I had a meeting with Nokia when the iPhone came out. It was clear to me that they had their heads firmly stuck in the sand. All they could say was that the iPhone battery was rubbish and no one would use it once they figured that out.
The gods of consumerism were unimpressed by Nokia’s response. They were quick to abandon Nokia when they rested on their laurels of enormous market share and failed to respond to Apple’s innovative phone. They bought up all the bad-battery phones that Apple could make. All the while, Nokia’s market share shrank by double digits each year.
Oh How the Mighty Have Fallen
So what happened to the mobile phone giant? They had great phones. They had market share. They were perched atop the mobile phone world for nearly 10 years. How did it unravel so quickly, in just six short years?
The answer is simple. They had no customer emotional loyalty.
Emotional loyalty is key to branding. It helps you weather competition and hang on to your market share. It is the reason that when faced with a decision, consumers will choose your product without even fully understanding why they did it. Emotional loyalty is the difference between being a mobile phone juggernaut and being the featured brand on a segment of a TV show called ‘Where are they now?’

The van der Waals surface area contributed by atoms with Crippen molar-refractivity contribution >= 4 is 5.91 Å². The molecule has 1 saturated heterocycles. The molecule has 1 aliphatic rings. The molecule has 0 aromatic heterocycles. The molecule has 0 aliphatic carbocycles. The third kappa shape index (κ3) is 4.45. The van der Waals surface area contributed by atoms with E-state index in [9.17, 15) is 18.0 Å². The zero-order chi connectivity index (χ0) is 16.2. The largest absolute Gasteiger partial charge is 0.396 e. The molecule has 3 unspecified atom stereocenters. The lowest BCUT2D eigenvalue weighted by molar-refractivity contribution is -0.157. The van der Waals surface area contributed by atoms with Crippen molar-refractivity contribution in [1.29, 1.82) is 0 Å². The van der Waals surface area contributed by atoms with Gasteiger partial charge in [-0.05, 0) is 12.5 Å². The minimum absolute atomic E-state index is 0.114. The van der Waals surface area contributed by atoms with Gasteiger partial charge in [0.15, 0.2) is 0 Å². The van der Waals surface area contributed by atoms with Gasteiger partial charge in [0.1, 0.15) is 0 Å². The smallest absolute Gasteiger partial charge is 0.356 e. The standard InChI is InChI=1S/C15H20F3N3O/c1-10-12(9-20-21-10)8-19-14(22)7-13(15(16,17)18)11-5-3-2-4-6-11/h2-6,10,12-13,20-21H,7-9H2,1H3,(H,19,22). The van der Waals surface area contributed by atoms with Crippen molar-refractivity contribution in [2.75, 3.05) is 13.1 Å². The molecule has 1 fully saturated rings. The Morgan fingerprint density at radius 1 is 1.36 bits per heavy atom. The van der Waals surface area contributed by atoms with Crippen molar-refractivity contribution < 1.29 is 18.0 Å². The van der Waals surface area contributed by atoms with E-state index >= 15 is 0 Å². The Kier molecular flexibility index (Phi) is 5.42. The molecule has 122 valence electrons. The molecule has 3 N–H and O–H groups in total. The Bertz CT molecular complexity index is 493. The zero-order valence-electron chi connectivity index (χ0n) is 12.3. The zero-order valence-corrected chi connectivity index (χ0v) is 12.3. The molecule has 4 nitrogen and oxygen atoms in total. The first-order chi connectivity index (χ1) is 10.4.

Nokia is in the news right now with a very public fall but the truth is that they are just one of many of the mighty who have fallen. Try to find a Blockbuster store these days – it seems those late fees really got under consumer’s skin and they let Blockbuster know it as soon as a better alternative was available. Remember the Kodak kiosks in nearly every mini-mall parking lot? The only place you’ll find one of those these days is on a movie set of a period piece set in the ‘good old days’ which is right next door to Circuit City. And let’s not forget Pan Am, ‘the World’s Most Experienced Airline’.
My point is that things change. New companies come in and shake up the market, leaving the old guard wondering, “What happened?” if they don’t respond. Companies that forget to brand with emotional loyalty will suffer the same fate as these giants of their industry – once mighty industrial leaders and now cautionary tales to businesses today.
Building Emotional Loyalty Is Difficult for Some Businesses